Lundt et al. (2020) investigates the structure of the neuromuscular junction with deletion of Nampt, using fluorescence microscopy. Compared to mice with intact Nampt enzyme, mice with Nampt enzyme deletion show significantly shorter neuromuscular junctions with smaller radii. When Nampt enzyme deletion mice receive NMN treatment, the scientists observe restorations of the neuromuscular junction structure.
The scientists find skeletal muscles have shorter relaxation periods following low electrical stimulation (low frequency) after Nampt enzyme deletion. In NMN-treated mice with Nampt enzyme deletion, a unique phenotype results, where muscles have diminished contractile force and also lose force more slowly. Thus, the scientists observe NMN administration produces an intermediate state between Nampt enzyme deletion and functional Nampt. The team obtains these results with examination of muscle contractions comparing mice with deleted Nampt enzyme to mice with functional Nampt enzyme. The team uses a method called patch-clamp analysis to analyze electrical forces (voltages) elicited from muscle contractions for this purpose.
Lundt et al. (2020) observes mice with Nampt enzyme deletion having microscopically misaligned muscles as measured with an electron microscope. Furthermore, treatment of mice having Nampt enzyme deletion with NMN restores alignment. In a similar experiment using electron microscopy, the group finds malformed mitochondria in skeletal muscle with Nampt enzyme deletion. The team of scientists observes NMN treatment cannot restore the mitochondria shape in skeletal muscle.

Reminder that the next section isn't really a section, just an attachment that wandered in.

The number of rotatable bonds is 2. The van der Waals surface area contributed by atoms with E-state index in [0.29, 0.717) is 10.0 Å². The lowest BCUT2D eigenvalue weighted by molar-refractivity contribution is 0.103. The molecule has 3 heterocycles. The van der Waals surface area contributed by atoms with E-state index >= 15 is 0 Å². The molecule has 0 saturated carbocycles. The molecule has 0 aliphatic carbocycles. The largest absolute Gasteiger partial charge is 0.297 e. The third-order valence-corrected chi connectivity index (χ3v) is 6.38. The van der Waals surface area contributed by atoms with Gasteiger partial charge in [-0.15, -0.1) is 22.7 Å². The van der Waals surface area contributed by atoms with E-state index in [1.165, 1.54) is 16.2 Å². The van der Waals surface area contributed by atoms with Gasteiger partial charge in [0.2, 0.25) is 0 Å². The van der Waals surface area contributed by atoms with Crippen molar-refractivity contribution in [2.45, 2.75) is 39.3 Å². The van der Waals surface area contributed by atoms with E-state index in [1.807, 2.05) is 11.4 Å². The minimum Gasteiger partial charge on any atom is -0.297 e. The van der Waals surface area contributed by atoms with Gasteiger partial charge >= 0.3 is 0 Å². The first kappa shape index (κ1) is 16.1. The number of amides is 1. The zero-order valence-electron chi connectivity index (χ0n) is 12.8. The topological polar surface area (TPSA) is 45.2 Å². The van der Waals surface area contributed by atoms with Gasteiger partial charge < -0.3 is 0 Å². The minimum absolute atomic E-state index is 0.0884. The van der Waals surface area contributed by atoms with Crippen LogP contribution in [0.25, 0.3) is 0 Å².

The results of the study present interesting information such as Nampt enzyme deletion facilitating structural problems and reduced vesicle cycling in the neuromuscular junction. Also interesting, muscle fiber structure and function has impairments with Nampt deletion. The scientists observe treatment with NMN can improve neuromuscular junction structure and vesicle cycling at the neuromuscular junction with Nampt enzyme deletion. The team also observes NMN treatment can ameliorate muscle misalignments but not muscle mitochondria malformations. According to the group, NMN administration can partially restore muscle function. As the authors note, the symptoms of mice with Nampt deletion resemble an ALS model. Moreover, NAMPT levels are decreased in the human ALS brain.2 Therefore, this study gives new insight regarding the NAMPT-mediated NAD+ salvage pathway in possible pathology of ALS. With the restorative properties of NMN demonstrated in the study, it suggests also NMN could provide a useful therapeutic agent for diseases of skeletal muscles like ALS.